Therapists should be treating wounds

Written by Jennifer Fuentes, PT

As a PT student, I never imagined that wound care would become such a huge part of my future. I had never seen a therapist treat wounds, so it wasn’t something I envisioned in my practice. In my first job, though, it became a necessity. I was working at a skilled nursing facility and over half of the residents had wounds or had experienced some sort of skin breakdown during their stay. I saw the need, had the knowledge through my graduate school training, and figured out the details from there.

I think many therapists think “that’s not my thing,” or “I’m not qualified.” If you have never seen or tried it, you might be surprised at how rewarding wound care can be for both the patient and the therapist. To those who think they aren’t qualified–you don’t have to be certified or specialized to treat wounds (although checking your state practice act for restrictions is always recommended). As therapists, both PT and OT, we receive training in all aspects of anatomy and physiology. We know what unhealthy and healthy tissue looks like, we know where the muscles and bones are, and we should be able to use debridement to help with wound healing. The other variable with wound care is determining what kind of dressing to use on different wounds. There are many different manufacturers that are a great resource for this. Take advantage of the online tools and education they provide, along with appropriate continuing education courses.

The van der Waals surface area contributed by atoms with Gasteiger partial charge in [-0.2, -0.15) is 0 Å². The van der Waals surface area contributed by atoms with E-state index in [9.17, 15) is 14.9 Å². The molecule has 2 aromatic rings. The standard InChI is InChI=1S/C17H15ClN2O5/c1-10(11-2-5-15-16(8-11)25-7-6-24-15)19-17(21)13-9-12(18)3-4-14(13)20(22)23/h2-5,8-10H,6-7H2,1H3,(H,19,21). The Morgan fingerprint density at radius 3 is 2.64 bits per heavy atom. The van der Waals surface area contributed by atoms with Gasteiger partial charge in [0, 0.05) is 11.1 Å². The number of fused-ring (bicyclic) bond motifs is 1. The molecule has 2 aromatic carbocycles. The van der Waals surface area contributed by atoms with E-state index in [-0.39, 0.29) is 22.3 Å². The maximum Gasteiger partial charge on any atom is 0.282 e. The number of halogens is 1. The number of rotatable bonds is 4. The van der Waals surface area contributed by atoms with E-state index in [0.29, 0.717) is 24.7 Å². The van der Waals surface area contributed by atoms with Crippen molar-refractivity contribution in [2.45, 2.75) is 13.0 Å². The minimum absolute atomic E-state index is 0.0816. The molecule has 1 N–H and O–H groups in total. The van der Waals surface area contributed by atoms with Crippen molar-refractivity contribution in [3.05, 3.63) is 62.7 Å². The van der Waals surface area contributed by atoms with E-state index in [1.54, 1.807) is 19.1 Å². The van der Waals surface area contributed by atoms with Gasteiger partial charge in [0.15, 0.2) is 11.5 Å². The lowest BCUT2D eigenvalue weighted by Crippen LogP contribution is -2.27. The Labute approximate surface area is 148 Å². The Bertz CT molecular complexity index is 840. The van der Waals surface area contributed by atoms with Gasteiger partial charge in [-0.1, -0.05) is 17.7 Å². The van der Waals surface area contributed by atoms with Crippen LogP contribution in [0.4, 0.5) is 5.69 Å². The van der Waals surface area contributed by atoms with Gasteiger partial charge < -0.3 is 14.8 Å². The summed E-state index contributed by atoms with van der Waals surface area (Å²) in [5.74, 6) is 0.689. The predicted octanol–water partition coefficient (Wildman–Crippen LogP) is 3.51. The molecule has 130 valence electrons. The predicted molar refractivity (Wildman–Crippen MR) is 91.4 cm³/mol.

In our own hospital, we had a wound nurse who was handling all of the wounds for a time. He was becoming overwhelmed with the caseload, so I started taking his overflow. When he resigned, our department was the natural fit to take over all of the wound care caseload, because we had strategically placed ourselves in that position. When I also got overwhelmed, I was surprised when two of my staff volunteered to help. All I had to do was ask! They were excited to learn a new skill.

If your department is treating lymphedema, you should be treating wounds as well. About one third of my lymphedema patients also have wounds or some sort of skin breakdown problem. Use the whole scope of your skills and treat these wounds yourself rather than letting someone else help your patients or let these wounds go untreated.

The bottom line is if you’re not treating wounds in your community, you need to figure out who is and if it is adequate? I’ve found that oftentimes it can be nursing or even podiatry that are managing wounds. Sometimes patients are traveling out of town to have their wounds treated or trying to handle it at home, which will not usually be as effective. Wound care is also a financially viable program. It reimburses well and is not a financial burden on a facility because the debridement improves and expedites wound healing.

When it comes to treating wounds, therapists can do it and we should.



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